On Tuesday, June 1, the minimum wage in B.C. will rise to $15.20 an hour from $14.60 per hour — and the lower wage paid to liquor servers will end.
In 2017, the the provincial NDP government announced a four-year plan to bring the minimum wage — which was then at $11.35 per hour — to the $15 range. The government said almost 400,000 workers in B.C. have received raises under the annual increases.
Over the past four years, B.C.'s general minimum wage has increased from $11.35 to $15.20 per hour. It has benefited close to 400,000 British Columbians over those years - the majority of whom are women, immigrants and youth.
While the minimum wage rose for most workers, the rate paid employees who served alcohol was lower, with tips factored into that decision. That will change on June 1, when liquor servers are paid the regular minimum wage.
"About 80 per cent of liquor servers are women and the low liquor wage is a clear example of the gender pay gap we are fighting to eliminate," said Grace Lore, parliamentary secretary of gender equity. "Most minimum wage earners are women, often racialized women and newcomers who face barriers to accessing better-paying jobs. We need to work towards wages that workers can actually live on instead of being held back by."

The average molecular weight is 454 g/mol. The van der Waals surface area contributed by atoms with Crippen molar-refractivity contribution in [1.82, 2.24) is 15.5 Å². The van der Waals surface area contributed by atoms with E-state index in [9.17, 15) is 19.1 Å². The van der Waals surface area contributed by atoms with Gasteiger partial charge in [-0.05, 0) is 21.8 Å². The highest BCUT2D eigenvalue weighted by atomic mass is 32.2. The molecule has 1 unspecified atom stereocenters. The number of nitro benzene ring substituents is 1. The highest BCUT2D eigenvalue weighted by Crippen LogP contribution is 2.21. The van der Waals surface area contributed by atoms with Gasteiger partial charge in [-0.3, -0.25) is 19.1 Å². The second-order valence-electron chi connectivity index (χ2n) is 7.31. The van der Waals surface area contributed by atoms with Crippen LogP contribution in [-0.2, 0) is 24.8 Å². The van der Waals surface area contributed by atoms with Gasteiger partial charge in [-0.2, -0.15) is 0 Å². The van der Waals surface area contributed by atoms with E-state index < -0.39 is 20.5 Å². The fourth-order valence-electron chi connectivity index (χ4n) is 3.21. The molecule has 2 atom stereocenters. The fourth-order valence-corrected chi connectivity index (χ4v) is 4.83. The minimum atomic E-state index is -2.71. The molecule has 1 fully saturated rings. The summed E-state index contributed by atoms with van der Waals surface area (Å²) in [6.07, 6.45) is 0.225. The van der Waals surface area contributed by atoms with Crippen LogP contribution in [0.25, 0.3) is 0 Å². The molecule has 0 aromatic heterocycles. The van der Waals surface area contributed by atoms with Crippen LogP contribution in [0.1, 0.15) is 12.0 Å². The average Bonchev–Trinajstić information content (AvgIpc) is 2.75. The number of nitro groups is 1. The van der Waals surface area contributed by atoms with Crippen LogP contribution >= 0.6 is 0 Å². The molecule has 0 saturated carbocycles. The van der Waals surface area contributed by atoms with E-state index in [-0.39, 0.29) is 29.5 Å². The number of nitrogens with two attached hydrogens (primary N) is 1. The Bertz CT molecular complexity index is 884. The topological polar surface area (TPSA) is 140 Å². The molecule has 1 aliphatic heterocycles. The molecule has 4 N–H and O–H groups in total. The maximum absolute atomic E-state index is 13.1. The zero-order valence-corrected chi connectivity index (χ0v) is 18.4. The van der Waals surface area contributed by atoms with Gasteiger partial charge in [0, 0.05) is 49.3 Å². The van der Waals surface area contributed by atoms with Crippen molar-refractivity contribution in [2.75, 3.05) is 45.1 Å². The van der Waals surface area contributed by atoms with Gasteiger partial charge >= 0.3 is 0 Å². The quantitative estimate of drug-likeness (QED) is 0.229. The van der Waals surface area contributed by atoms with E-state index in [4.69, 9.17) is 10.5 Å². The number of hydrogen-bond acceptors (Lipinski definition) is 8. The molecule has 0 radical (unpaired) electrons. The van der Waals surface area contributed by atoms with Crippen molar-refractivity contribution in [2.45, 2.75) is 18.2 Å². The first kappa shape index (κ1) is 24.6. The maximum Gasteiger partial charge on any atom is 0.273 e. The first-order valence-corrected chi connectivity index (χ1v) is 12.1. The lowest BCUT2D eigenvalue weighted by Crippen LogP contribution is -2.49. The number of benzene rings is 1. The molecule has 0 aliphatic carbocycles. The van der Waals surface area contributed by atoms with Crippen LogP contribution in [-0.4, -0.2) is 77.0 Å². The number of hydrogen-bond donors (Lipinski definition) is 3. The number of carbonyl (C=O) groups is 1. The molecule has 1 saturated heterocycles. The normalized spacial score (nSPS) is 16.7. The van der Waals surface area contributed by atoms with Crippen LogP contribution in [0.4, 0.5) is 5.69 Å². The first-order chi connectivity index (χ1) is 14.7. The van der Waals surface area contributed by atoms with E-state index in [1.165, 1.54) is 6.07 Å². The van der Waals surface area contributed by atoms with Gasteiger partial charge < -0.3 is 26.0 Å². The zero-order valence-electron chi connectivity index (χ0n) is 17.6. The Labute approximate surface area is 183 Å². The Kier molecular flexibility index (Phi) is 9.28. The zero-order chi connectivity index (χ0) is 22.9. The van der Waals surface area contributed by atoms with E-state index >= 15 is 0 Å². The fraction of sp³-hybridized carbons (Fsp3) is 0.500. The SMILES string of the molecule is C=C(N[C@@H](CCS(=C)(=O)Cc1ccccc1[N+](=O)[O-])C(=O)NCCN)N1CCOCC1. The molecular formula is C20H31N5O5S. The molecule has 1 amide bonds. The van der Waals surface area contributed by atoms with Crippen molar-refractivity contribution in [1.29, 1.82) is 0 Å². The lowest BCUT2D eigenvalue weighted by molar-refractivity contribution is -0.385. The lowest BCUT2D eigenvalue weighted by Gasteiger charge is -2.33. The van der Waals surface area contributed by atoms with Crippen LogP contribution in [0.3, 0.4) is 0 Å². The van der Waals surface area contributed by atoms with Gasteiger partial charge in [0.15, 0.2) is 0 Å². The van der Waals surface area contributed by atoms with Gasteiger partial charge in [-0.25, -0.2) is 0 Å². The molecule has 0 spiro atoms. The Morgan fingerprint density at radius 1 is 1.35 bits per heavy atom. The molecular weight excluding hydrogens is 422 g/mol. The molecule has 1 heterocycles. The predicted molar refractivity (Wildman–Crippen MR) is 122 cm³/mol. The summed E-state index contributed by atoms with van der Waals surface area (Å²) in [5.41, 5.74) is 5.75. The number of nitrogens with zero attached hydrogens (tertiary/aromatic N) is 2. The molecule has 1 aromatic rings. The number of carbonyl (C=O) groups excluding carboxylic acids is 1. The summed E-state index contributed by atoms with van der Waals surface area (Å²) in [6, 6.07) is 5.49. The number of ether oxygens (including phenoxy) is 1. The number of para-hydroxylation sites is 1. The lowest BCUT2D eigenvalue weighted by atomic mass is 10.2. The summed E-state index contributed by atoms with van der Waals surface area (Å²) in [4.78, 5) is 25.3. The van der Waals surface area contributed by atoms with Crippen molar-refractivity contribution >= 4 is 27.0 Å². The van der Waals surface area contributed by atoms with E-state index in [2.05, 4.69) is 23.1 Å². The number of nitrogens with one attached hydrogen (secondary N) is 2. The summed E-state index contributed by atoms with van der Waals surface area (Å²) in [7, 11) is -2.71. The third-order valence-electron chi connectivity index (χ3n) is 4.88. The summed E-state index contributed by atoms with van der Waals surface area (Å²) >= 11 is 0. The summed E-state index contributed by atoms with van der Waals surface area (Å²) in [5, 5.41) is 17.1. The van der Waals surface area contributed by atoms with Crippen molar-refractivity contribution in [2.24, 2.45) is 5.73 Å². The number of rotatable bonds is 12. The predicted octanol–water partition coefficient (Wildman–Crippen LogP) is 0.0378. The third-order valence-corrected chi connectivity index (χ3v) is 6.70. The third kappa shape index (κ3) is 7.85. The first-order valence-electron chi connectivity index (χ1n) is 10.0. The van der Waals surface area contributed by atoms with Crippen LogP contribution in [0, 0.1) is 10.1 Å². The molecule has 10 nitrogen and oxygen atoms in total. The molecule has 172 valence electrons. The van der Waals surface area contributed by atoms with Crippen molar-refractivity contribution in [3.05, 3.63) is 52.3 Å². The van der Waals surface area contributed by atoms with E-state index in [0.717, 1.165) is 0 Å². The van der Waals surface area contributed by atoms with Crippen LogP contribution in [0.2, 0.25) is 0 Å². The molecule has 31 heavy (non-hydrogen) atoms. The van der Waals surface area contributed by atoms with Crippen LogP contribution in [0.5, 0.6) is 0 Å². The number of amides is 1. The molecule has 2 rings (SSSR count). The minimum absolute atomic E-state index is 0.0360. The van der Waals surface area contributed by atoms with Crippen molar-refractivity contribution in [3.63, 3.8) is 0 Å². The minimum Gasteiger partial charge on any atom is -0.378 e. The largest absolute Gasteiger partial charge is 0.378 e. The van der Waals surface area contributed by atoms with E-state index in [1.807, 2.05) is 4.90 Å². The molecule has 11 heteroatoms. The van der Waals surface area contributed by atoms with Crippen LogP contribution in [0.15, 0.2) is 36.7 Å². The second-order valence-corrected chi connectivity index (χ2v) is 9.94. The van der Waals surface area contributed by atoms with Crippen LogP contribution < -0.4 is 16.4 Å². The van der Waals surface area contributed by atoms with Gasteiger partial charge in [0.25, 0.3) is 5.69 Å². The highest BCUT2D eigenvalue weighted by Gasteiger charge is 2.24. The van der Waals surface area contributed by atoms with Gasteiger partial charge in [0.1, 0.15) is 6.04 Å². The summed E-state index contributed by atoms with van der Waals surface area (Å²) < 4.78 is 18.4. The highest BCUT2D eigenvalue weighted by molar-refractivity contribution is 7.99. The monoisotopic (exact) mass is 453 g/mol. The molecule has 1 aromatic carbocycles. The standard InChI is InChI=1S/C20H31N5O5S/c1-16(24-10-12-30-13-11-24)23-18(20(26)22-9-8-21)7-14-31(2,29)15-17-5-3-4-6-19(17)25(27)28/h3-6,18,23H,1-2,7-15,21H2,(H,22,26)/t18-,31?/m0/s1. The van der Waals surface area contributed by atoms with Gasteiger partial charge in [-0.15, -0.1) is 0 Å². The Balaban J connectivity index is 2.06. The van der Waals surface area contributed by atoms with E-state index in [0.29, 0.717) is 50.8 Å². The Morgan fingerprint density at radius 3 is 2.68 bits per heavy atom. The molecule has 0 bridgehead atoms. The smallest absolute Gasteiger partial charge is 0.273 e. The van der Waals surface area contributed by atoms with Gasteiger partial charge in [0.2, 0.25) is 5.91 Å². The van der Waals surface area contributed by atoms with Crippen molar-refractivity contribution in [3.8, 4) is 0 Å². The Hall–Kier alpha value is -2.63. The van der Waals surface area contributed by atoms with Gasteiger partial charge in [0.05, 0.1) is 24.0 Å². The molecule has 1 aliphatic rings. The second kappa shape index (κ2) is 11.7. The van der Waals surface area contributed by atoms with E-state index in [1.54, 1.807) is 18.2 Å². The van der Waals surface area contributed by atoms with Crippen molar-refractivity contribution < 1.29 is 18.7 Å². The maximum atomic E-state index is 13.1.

As of June 1, B.C. will have the second-highest highest minimum wage in Canada, behind Nunavut's $16 an hour. Beginning next year, increases for minimum wage will be tied to inflation.
As of June 1, the minimum wage rates are increasing as follows:
• General minimum wage increases to $15.20 an hour from $14.60 an hour.
• Liquor server minimum wage of $13.95 an hour is being eliminated and replaced with the general minimum wage of $15.20 an hour.
• Live-in camp leader minimum wage, per day, increases to $121.65 from $116.86 and resident caretaker minimum wage, per month, increases to $912.28, plus $36.56 per suite for those who manage nine to 60 residential suites and to $3,107.42 for 61 or more suites.